The Debt Arrangement Scheme isn’t the only debt solution that’s available to Scottish residents. It’s good to understand all of the options available, so speak to a Money Advisor about which is the most suitable for your situation.
Sequestration, also known as bankruptcy, may be an option if you realistically can’t afford to repay your unsecured debts in a reasonable amount of time.
You will only have to make payments towards your debts if you can afford to, and if you can, you’ll pay back as much as possible. These payments can continue for up to four years and will take into account all of your essential living costs, which includes rent, mortgage, food, utilities and travel costs. You’ll usually be discharged from sequestration within a year and whatever debts you can’t afford to repay will be written off.
There are consequences associated with sequestration. As an example, some of your assets may be sold to help repay your debts. If you own your own home, this may include your property. As with any default registered on your credit report, it will stay there for six years, and this will affect your ability to obtain credit during this period and potentially beyond it too, as you may be asked if you’ve ever been sequestrated when you make credit applications in future. Records of your sequestration will also appear in the Register of Insolvencies until two years after you’re discharged, which is publically available.
Find out more about sequestration here.
Minimal Asset Process (MAP)
The Minimal Asset Process (MAP) is a simplified route into sequestration for Scottish residents, however you need to meet strict criteria to be eligible. This includes having no income left to pay for your debts after paying for all of your essential living costs, and having relatively few valuable assets.
Your payments on these unsecured debts will be suspended for the period MAP runs for, and any outstanding unsecured debt included in your MAP will be written off if completed successfully. MAP is a shorter process than sequestration and you could be discharged in as little as six months.
As MAP is a form of bankruptcy, it does have consequences. For example, it will have an impact on your credit rating for six years after it begins, and could continue to have an impact beyond this time period. Also, your details will appear on the Register of Insolvencies until two years after you are discharged, which is a public register.
Find out more about MAP here.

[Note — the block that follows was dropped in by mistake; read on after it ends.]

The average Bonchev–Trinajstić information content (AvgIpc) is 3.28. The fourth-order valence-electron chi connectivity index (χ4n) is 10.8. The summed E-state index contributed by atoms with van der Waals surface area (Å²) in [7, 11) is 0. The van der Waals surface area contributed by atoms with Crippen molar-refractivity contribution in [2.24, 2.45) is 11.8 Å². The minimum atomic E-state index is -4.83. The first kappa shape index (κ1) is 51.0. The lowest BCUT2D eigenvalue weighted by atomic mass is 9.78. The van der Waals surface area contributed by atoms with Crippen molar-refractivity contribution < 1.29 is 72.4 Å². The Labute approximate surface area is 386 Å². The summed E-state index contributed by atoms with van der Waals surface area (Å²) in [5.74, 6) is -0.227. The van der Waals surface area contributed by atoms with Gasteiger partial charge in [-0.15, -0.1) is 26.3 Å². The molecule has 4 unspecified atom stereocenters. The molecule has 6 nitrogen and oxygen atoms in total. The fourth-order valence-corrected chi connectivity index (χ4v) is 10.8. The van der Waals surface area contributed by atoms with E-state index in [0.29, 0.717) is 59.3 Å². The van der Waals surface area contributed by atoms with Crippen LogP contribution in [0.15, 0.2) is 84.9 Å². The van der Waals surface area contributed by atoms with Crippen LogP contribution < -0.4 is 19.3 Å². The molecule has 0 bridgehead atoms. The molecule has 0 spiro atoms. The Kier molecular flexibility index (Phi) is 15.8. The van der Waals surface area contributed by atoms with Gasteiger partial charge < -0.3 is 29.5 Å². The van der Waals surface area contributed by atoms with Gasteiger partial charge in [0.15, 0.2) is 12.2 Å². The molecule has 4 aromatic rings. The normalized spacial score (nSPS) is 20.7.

A Trust Deed is a form of insolvency available to Scottish residents that allows you to pay back as much of your unsecured debts as you can, usually over a four year period. Any included debt that is left outstanding after its completion will be written off. If you’re not able to repay your unsecured debts within a reasonable amount of time, a Trust Deed may help.
As long as your lenders don’t object, you’ll make one regular payment to your Trustee, who will then distribute the money to your lenders after his/her costs. The payments that you make will be affordable and sustainable for you and will take into consideration your essential living costs, which includes your rent, mortgage, food, utilities and travel costs.
Trust Deeds do have consequences. As an example, if you’re a homeowner, you may have to release some of the equity in your home to repay your debts. If this isn’t possible your Trust Deed could be extended by an extra 12 months. Trust Deeds are documented in the Register of Insolvencies, which is publically available. If your Trust Deed fails, you may face sequestration.
For our full guide on Trust Deeds, click here.
Debt Management Plan
If meeting your current monthly payments to your unsecured debts is a struggle, but you could afford to make a lower payment every month, a Debt Management Plan may be a suitable solution. You can continue making payments towards your unsecured debts, while ensuring that you’re left with enough money to cover your essential living costs, such as your rent, mortgage, food, utilities and travel expenses.
You can speak to your lenders directly, or choose a Debt Management Plan provider who will speak to your lenders on your behalf to negotiate a new lower monthly payment. This will be affordable and sustainable for you. You or your Debt Management Plan provider can also ask your lenders to freeze interest and charges on your accounts, and although they don’t have to agree to this, if they can see that you are genuinely struggling with your finances, most of them will.
As with any debt solution, a DMP has consequences, for example, reducing your monthly repayments will affect your credit rating, which will make it harder for you to obtain credit in the short to medium term, and it could affect you in the longer term too.
Find out more about Debt Management Plans here.
Debt Consolidation Loan
If you’re struggling to manage your debt repayments and need help getting back on track with them, a Debt Consolidation Loan may help you simplify your finances.
You take out new credit to pay off your existing credit over a longer time period and it lets you combine your existing debts into one more manageable monthly repayment. You then only have to make one payment a month, rather than lots of smaller ones and it may also reduce the amount you pay each month. However, as you’ll repay your debts over a longer period, you may end up paying more overall.
A debt consolidation loan can either be unsecured or secured against your property. You need to be confident that you can meet the new monthly repayment, otherwise you could end up in further debt. This is particularly important if the loan is secured against your home, as missing repayments could result in the repossession of your property.
Find out more about Debt Consolidation Loans here.